Job Search Guide: Strategies for Professionals
Managing Your Personal Resources
Whether you are unemployed, working or in school during your job search, your search will be more productive if it is well-planned. Start by making a list of the things you have to do. Deciding on career goals, updating your resume, doing library research, making phone calls and arranging interviews are just some of the things you can do to start getting organized. Cross items off the list as they are completed to give yourself a sense of accomplishment.
If you are employed or in school, set aside a specific portion of your day for job-hunting; don't just squeeze it in. On the other hand, don't risk losing a job or flunking a course needed to graduate because of your job search.
Set aside specific times for writing your resume, making phones calls, answering ads and doing research.
Use a calendar, planner (either electronic or paper) or your personal computer to keep track of your time and make notes.
Check your calendar/planner every day--don't rely on your memory.
Set up a work space. Have a phone nearby. Keep a typewriter or computer, stationery, envelopes, stamps, copies of your resume and phone directories handy. Choose a quiet space where you will be free of interruptions.
Below is a sample schedule of how you can plan your time effectively.
|9:00||Look Thru Want Ads|
|10:00||& Journal Classifieds|
|1:00||Jog - 2 miles|
|3:00||Follow Up Phone Calls|
|4:00||Pick Up Kids @ School|
|5:00||Take Kids To Park|
|8:00||Job Hunting Group|
If you're unemployed, job hunting is your new, full-time job. Resist the temptation to sleep late or watch television all day. Plan to spend 30-40 hours per week on your job search. Your period of unemployment will be shorter if you make a concerted effort to find a new job.
Get up in the morning and eat during the day at the same times as you did when you were working.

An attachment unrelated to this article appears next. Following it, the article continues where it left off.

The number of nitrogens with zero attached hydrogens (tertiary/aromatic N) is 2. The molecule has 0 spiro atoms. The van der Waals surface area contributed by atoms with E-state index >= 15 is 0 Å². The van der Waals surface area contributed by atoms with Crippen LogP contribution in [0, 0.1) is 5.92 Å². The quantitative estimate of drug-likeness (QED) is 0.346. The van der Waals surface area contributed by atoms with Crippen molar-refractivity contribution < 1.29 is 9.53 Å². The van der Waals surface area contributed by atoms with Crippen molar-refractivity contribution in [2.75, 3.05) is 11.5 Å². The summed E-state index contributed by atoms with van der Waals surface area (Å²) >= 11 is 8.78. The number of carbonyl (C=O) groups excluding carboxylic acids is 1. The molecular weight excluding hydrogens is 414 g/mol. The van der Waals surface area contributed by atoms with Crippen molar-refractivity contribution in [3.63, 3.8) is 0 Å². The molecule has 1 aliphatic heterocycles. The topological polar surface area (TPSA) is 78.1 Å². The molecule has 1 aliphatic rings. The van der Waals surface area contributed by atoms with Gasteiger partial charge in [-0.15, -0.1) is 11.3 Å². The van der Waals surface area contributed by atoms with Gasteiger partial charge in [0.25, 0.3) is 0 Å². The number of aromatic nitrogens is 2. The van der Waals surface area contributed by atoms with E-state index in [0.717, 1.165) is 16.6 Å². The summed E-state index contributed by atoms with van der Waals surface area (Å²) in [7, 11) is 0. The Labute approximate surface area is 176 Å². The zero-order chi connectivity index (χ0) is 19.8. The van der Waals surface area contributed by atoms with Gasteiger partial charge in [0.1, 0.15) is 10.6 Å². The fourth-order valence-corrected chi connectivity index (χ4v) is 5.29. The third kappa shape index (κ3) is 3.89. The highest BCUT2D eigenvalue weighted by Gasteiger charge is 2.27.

Keep up with your exercise routine (or start one).
Being unemployed probably means a substantially reduced personal income. Careful planning and money management will help you cope with changes in your financial situation. Some important things to do right away are:
Apply for benefits. Apply for unemployment benefits as soon as possible, even if you're not sure you are eligible. If you do qualify, you can include the amount of your benefits in your monthly budget. Depending on how long you have worked, you can collect benefits for up to 26 weeks. In times of high unemployment, benefits may be available for a longer period. Contact your state Division of Employment Services Information for further information.
Register with your local consumer credit counseling organization. In some locations, you can register with a consumer credit counseling organization that can provide economic planning assistance and help you get a handle on your finances.
Examine your income and expenses. Take a complete accounting of your income and expenses. Use the chart below as a guide:
|Spouse's Income||$||Utilities: Electric||$|
|Severance pay||$||Gas/Fuel oil||$|
|Other loan payments||$|
|Job hunting costs||$|
|Other monthly expenses||$|
If you're like a lot of people, your expenses exceed your income. You may have to dip into your assets, trim expenses, or both to make up the difference.
Review your assets. Make a list of all your assets and their current value.
The chart below can help:
|Money market funds||$|
|Cash value of life insurance||$|
Based on your Monthly Income-Expense chart, see if it will be necessary for you to tap into your assets. Review your Assets chart to see if you have enough to supplement your income for six months? nine months? a year? When you have made this determination you will know how much time you have to look for the job of your choice.
Reassess your finances periodically. If your assets are being depleted and your ideal job has not yet come along, you may have to reevaluate your career goals, consider relocating or take a "fill-in" job. An option for you might be becoming a consultant. You might explore temporary jobs that are "typically" easier to obtain to make money to help tide you over.